A four step rudiment challenge based on a two bar single stroke four in 4/4.
In this lesson pack you will be learning an exercise that involves gradually adding things to a 16th note five stroke roll, the purpose of which is to improve multiple aspects of your drumming in one exercise. There are four steps in building up to the full part, I recommend you learn these individually before putting the whole thing together.
In this exercise multi limb co-ordination will be pushed with the addition of feet and orchestration, you can work on general speed by using the two minute rule to push tempo, stick control and height are challenged with the addition of accents, stamina can be improved by repeating the part over and over and accuracy is focused on in the last step when some notes are moved to different parts of the kit.
Each step is shown individually first of all with a quick note on what is going on. At the bottom of the page I discuss how to put these steps together to create the full exercise.
A PDF version is also available. In this the exercise is presented in a similar way but with counting and sticking added to all parts and the final long exercise is notated in full. MP3 files of each exercise are provided at a mixture of tempos and an alternate version of steps 3 and 4 are also given. You purchase this for just $1.50 by clicking the button below.
NOTE: this download is 9.4MB.
When learning the parts, take your time and ensure timing and note placement are perfect before working on combining parts or pushing the tempo. An area of specific focus is discussed for each step and links to any useful lessons are provided also. At the bottom of the page you will find a list of suggested target tempos.
A two bar 16th Note Five Stroke Roll. This is hopefully familiar but you should take some time to ensure you are using correct technique, your stick heights match and your left hand is hitting with as much force as the right.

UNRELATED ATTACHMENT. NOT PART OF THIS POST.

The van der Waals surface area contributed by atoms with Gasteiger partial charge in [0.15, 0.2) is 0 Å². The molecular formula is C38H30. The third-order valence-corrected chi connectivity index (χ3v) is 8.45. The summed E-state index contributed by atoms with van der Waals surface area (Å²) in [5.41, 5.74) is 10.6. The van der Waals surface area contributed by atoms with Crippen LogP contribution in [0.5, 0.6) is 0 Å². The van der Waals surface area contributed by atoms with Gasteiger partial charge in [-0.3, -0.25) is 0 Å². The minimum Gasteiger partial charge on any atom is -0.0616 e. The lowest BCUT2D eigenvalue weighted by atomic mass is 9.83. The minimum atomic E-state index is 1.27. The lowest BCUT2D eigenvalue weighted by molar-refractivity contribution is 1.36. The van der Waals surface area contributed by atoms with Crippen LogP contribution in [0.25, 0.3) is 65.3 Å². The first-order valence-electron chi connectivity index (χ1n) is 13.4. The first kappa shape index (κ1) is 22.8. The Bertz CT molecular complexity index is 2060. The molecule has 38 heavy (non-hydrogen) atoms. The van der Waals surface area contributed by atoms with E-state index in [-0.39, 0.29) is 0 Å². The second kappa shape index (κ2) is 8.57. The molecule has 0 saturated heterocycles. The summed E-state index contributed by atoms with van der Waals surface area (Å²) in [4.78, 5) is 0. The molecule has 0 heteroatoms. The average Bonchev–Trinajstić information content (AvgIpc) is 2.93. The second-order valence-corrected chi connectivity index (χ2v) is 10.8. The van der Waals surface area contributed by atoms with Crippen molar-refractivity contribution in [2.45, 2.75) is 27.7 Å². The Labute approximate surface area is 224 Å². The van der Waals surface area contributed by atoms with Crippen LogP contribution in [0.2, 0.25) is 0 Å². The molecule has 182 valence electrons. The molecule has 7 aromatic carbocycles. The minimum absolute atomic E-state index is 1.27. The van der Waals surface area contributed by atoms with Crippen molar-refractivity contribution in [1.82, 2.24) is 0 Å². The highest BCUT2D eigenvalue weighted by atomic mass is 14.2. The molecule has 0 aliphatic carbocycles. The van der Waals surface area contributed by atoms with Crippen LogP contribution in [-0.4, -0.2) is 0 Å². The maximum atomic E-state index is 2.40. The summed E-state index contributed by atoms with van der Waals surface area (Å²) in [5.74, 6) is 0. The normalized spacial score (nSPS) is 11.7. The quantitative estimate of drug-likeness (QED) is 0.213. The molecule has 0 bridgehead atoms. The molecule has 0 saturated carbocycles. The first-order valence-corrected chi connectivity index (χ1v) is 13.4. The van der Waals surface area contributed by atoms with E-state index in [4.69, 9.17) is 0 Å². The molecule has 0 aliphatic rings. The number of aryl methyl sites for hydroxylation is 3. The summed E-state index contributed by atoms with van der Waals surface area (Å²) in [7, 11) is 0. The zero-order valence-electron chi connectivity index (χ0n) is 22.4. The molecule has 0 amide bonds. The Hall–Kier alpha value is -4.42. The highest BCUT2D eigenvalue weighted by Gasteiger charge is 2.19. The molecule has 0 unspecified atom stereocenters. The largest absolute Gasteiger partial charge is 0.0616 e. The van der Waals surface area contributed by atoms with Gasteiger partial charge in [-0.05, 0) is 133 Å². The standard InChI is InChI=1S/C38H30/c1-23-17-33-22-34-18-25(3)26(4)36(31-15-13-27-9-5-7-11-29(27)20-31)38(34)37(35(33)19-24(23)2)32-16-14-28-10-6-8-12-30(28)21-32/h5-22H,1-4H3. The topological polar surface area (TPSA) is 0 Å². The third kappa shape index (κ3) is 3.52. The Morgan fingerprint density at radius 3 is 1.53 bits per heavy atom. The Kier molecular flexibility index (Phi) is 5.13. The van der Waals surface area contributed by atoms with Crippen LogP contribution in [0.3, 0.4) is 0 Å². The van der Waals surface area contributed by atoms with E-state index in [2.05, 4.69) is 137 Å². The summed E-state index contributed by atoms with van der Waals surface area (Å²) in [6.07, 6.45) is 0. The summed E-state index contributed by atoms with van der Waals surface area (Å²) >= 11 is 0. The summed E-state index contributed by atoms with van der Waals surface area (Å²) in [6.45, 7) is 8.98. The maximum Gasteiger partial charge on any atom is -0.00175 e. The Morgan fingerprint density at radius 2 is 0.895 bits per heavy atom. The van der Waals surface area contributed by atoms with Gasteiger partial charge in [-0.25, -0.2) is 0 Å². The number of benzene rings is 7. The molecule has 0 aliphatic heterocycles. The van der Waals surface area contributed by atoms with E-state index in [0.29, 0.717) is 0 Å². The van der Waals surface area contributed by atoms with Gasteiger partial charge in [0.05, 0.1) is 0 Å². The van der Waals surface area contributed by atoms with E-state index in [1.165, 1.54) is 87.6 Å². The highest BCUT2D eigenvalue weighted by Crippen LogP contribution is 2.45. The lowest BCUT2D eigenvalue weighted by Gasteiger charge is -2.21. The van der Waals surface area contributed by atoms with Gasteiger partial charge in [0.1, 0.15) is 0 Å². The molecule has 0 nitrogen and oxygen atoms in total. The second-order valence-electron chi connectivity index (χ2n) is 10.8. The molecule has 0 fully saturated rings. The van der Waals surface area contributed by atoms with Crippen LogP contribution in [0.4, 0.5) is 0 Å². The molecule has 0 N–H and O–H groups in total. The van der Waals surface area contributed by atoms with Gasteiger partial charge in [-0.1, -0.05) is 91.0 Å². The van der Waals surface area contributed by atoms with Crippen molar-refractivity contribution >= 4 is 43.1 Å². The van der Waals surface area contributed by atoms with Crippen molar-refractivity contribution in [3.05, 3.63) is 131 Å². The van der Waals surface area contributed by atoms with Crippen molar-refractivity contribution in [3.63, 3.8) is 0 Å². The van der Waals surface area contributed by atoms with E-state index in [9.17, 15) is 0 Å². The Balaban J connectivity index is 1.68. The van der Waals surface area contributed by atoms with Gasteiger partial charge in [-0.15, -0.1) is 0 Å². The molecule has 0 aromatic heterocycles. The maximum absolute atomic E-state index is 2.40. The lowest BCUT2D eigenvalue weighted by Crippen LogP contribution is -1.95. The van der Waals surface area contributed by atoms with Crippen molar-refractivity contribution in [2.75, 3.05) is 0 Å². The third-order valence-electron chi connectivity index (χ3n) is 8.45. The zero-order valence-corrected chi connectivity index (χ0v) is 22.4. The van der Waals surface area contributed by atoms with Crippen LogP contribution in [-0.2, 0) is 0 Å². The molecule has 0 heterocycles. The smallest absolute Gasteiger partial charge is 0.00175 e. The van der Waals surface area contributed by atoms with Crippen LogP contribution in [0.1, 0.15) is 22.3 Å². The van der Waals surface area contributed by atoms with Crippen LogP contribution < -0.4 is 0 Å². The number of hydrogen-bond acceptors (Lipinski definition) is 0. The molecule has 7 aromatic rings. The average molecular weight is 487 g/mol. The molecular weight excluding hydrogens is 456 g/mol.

Accents are added mostly on numbered counts. This may sound like it will be easy but for the second and third accented notes, the first note of a double stroke is accented. When playing this make sure it is only the first stroke that is accented and note the second, not as easy as it sounds!
This foot ostinato is created by combining a straight quarter note rhythm on the left foot with a more complex rhythmic part on the right. This has almost a groove like feel to it. When working on the placement of the bass drums, line them up with the hands where appropriate.
A fairly simple orchestration is used that will add to the groove feel started with the bass drums in the last step. The right hand is going to be positioned on the ride with the left on the hi hat. On counts 2 and 4 a snare is played and some ride bells are used for those right hand accents on the ride. The hi hat also opens towards the end of the second bar.
To create the full exercise you are going to play all four steps from above one after the other. The amount of time you stay on each step is entirely up to you. It could be a set number of bars (eighth or sixteenth work well in that case) or a rough time limit such as a minute per step. Play along with a metronome and when you have reached the end of the last step increase the tempo. However, if you mess up at any point you should start over completely, as you would in the Two Minute Rule. If you consistently mess up at the same point, go back to playing that step on its own. You could easily kill an hour or longer working through the full exercise and your playing would benefit massively.